Help Lifeline 'make spirits bright' this Christmas
A new campaign from Lifeline is calling on Australians to support those in the community doing it tough this festive season, with people often feeling isolated, stressed or anxious at this time of year.
Lifeline Australia CEO Pete Shmigel said the national charity’s Christmas campaign, Making Spirits Bright, tells the touching story of Rachael, a 24-year-old woman whose call to Lifeline in December 2009 helped her find a reason to stay alive.
“We hope that, by sharing Rachael’s experience of positive recovery from suicidal behaviour, we can reassure others going through dark times that there is immediate and caring help available 24/7,” Mr Shmigel said.
“Rachael’s story shows that Christmas is not a period of celebration, family and joy for all Australians; many in our community do not have support networks, or do not feel comfortable seeking help from those around them. For these people, our more than 4000 telephone volunteers in towns and communities across the country are there to help.”
Rachael – now a budding artist, writer and mental health advocate – hopes her support of Making Spirits Bright will make sure others get the same caring and non-judgemental support she did.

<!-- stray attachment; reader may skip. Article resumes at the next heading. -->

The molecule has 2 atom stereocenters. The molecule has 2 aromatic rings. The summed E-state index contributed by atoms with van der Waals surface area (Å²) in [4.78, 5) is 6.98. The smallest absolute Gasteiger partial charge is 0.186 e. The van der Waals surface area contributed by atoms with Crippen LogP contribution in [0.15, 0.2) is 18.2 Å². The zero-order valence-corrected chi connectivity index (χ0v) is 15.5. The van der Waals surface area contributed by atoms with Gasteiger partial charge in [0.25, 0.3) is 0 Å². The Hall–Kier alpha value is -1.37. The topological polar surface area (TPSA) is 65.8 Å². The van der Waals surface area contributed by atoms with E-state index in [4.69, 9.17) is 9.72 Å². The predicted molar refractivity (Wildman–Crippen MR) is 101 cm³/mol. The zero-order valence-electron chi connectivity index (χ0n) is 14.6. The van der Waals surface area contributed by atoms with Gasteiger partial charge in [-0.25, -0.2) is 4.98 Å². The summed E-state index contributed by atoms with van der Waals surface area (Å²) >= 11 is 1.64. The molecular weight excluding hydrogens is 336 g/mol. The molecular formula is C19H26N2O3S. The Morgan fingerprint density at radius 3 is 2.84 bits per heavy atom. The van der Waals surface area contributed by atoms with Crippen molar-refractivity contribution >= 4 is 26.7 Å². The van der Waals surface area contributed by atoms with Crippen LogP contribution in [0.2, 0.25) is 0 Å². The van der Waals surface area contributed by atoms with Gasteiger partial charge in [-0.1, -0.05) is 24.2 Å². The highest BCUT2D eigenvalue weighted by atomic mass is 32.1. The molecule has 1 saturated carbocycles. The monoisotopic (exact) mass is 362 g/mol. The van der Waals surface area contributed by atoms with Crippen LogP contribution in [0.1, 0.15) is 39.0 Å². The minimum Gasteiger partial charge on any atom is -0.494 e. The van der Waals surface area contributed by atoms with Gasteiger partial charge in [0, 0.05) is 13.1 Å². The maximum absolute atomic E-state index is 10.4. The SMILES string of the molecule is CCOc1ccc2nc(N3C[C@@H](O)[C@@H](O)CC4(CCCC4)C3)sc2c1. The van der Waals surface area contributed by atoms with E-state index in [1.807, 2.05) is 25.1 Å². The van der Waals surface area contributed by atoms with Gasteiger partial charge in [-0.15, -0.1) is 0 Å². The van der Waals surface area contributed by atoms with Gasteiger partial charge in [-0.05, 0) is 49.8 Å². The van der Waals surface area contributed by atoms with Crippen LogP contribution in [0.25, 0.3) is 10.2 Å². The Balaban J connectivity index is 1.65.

“Before I called Lifeline, I was imprisoned in my own thoughts of self-destructiveness,” Rachael said. “Suicide felt like the only option for my life at that time. Part of me, however, desperately craved freedom and I made the call.
“I clearly remember feeling that my life had purpose and there was a reason to stay alive after calling Lifeline. I was so sick of the routines in the mental health system. But, Lifeline is so accessible, unintimidating and immediate. They listen and care without judgement.”
With Lifeline only resourced to answer 85 per cent of the one million calls expected to its 13 11 14 crisis line in FY16, Mr Shmigel said that stopping suicides in Australia will require a whole-of-community approach.
“Whether it’s through donating to Lifeline, looking out for one another or raising awareness of the crisis support and suicide prevention services available, we can all take steps towards creating a more connected, caring and resilient community,” Mr Shmigel said. “Often, a compassionate ear can be the best way to support someone going through a difficult period, and this is particularly important during the festive season.”
To make a tax-deductable donation to Lifeline Australia’s Making Spirits Bright campaign, visit link.